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Monday, July 27, 2009

Fatah's power structure makes peace impossible

Barry Rubin reports that next week's Fatah convention in Bethlehem, the first in 20 years, will highlight the leadership problems in Fatah. All of the 17 members of Fatah's Central Committee are over the age of 65, and the younger generation is even more radical (no great surprise given what they have been spoon-fed by the 'Palestinian' media) than the current one. But even the current Fatah Central Committee is not one that is going to make peace.
Of the Fatah Central Committee's 17 surviving members, only three can be classified as relative moderates. At least seven can be called radicals - many still oppose the original 1993 Oslo agreement - even in relation to the late PLO, Fatah, and PA leader Yasser Arafat. The remaining seven might be called hardliners whose views are close to those of Arafat, which makes any peace agreement with Israel impossible.

ONE THING that unites them all is a hatred of Hamas and a belief that Fatah is the natural and only conceivable leader of the Palestinian movement. They are eager to make a deal with Hamas, but only if the Islamists accept a subordinate role, which won't happen. Many in the younger Fatah generation, however, are sympathetic to a more equal coalition with their "brothers" to fight Israel.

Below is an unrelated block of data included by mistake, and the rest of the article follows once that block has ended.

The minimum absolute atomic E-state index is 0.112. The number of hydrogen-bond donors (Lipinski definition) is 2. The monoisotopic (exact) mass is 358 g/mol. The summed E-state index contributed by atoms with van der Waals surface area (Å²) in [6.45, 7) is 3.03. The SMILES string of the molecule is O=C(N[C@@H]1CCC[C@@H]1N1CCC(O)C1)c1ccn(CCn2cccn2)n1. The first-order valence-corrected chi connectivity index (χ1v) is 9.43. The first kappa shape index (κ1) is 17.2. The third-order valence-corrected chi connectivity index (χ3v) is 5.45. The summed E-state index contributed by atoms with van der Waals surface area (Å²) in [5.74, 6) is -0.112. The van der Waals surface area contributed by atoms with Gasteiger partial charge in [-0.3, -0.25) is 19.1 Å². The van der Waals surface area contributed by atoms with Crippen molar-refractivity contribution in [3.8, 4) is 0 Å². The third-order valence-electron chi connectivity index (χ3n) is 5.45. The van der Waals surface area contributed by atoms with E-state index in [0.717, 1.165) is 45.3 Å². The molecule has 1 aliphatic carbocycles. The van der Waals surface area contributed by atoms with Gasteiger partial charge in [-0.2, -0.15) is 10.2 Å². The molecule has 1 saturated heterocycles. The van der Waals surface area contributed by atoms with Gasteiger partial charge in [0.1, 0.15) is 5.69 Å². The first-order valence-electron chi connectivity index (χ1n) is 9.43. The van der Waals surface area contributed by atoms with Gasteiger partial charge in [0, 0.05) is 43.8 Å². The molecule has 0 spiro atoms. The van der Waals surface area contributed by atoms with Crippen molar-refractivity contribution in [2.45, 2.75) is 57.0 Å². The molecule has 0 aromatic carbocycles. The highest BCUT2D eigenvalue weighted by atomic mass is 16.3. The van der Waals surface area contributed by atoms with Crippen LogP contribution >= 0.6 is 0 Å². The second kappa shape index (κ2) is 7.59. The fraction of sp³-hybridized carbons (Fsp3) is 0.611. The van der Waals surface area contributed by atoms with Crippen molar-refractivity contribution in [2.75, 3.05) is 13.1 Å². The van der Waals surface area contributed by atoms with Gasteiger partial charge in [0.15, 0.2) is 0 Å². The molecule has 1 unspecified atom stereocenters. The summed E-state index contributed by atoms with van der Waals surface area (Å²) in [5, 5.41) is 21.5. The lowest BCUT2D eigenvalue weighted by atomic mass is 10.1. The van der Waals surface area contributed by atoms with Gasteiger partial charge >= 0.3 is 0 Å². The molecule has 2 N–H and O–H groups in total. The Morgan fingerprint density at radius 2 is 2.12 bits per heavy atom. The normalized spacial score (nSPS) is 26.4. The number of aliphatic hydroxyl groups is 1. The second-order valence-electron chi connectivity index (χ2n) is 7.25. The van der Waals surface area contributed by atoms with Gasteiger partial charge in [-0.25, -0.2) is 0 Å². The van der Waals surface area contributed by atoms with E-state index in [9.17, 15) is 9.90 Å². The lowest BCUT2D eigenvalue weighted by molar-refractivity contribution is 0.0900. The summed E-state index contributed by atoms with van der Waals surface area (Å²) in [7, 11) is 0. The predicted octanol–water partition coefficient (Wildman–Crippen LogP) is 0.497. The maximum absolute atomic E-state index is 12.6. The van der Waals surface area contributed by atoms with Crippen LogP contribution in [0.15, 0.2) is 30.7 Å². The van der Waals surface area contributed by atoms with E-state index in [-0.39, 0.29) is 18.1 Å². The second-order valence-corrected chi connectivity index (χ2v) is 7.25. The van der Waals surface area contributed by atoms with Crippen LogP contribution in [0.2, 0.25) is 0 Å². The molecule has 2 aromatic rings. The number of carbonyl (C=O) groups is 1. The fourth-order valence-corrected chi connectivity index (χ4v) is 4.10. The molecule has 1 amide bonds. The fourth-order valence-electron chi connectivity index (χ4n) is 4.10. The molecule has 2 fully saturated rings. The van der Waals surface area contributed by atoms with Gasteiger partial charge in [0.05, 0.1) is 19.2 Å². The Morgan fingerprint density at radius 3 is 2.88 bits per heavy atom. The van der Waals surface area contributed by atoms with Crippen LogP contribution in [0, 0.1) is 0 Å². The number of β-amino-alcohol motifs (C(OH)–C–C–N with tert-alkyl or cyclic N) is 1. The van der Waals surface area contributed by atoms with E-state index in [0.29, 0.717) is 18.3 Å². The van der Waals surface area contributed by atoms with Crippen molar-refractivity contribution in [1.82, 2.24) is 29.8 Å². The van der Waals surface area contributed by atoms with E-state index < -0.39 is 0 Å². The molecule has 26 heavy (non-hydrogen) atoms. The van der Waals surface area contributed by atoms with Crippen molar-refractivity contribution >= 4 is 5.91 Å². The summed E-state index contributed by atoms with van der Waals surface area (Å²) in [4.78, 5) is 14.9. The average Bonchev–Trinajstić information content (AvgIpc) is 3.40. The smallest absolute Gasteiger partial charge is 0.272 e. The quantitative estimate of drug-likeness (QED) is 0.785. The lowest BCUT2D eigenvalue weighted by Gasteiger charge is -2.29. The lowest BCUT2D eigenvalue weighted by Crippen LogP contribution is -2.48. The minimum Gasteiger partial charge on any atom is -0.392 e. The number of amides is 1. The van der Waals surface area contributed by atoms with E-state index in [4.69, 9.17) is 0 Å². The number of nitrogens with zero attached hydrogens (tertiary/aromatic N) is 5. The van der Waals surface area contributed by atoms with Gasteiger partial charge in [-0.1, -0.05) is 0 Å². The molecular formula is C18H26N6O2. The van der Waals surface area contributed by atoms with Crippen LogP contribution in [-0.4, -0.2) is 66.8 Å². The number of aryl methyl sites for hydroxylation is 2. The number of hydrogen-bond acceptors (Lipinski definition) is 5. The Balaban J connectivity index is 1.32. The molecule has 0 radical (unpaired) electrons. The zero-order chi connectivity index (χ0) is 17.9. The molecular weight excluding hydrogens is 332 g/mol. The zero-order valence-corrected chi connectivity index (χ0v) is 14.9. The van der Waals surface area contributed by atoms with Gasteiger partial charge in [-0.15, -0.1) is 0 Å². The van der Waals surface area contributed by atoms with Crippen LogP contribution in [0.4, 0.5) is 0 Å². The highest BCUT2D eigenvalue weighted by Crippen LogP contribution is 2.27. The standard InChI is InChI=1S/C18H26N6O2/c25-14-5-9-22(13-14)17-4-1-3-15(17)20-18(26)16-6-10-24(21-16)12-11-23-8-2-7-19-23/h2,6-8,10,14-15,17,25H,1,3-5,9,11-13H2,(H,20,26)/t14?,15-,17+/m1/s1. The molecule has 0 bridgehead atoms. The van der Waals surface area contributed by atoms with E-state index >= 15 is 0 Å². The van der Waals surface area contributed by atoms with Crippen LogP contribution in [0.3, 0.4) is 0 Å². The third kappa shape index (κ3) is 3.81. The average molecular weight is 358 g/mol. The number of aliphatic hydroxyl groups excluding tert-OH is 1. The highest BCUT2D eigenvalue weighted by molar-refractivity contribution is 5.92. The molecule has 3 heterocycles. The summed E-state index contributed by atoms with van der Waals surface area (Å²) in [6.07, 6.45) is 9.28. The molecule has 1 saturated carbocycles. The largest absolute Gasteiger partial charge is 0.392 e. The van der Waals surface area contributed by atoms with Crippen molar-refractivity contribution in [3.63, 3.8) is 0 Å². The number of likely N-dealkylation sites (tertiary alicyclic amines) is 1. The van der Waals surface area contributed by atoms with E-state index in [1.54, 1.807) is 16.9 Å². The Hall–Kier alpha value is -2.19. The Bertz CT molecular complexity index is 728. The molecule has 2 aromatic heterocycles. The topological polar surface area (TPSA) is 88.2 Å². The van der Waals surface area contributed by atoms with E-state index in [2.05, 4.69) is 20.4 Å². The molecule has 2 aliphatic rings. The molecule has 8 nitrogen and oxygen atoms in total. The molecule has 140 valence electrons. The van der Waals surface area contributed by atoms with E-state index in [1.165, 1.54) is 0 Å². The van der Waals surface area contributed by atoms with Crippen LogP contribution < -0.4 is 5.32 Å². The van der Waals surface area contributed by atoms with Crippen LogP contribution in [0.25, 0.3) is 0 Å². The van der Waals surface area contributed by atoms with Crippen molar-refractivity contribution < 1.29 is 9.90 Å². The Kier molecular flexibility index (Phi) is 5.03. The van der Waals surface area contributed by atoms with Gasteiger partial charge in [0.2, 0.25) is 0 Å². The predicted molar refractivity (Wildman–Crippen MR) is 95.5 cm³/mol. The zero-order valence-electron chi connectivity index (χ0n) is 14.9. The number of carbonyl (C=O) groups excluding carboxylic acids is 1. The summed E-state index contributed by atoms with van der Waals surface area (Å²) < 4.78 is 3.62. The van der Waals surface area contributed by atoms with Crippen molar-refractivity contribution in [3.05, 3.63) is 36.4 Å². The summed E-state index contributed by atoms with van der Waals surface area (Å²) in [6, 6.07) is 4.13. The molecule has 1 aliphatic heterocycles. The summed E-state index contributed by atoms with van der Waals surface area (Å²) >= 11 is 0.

At present, 14 of 17 members could never make a comprehensive peace treaty with Israel. Even the fifteenth, Abbas himself, is so firm on demanding all Palestinian refugees must be allowed to return to live in Israel, he could be added to this group.

The two genuine moderates on the committee, at least by Palestinian standards, are 71-year-old Nabil Shaath and 72-year-old Ahmad Qurei (Abu Ala). Both have declined in importance in recent years. Shaath reached the peak of his power as Arafat's moderate front-man, though he briefly served as prime minister in 2005. Shaath owns his own successful - though partially through his political connections and with serious accusations of corruption - business.

Qurei was prime minister for most of the 2003-2006 period but quarrelled with Abbas. Neither Shaath nor Qurei has any political base of support. These two might well be willing to make a two-state deal with Israel but their political power today is zero.

In comparison, many of those who are far more extreme hold positions of power and influence in the organization. They and not Prime Minister Salam Fayyad (who is technically an independent) or PA President Abbas are the ones who really control Fatah, the main Palestinian institutions, and the West Bank.
Hope and change same!

Read the whole thing.


At 2:17 PM, Blogger Chrysler 300M said...

very good news, who needs "piece" with "Palistinains" ??

At 6:37 PM, Blogger NormanF said...

As I mentioned, its impossible. Rejectionism in the Middle East is akin to gravity elsewhere in the rest of the world. Its a fact of life.

Hopenchange, any one?


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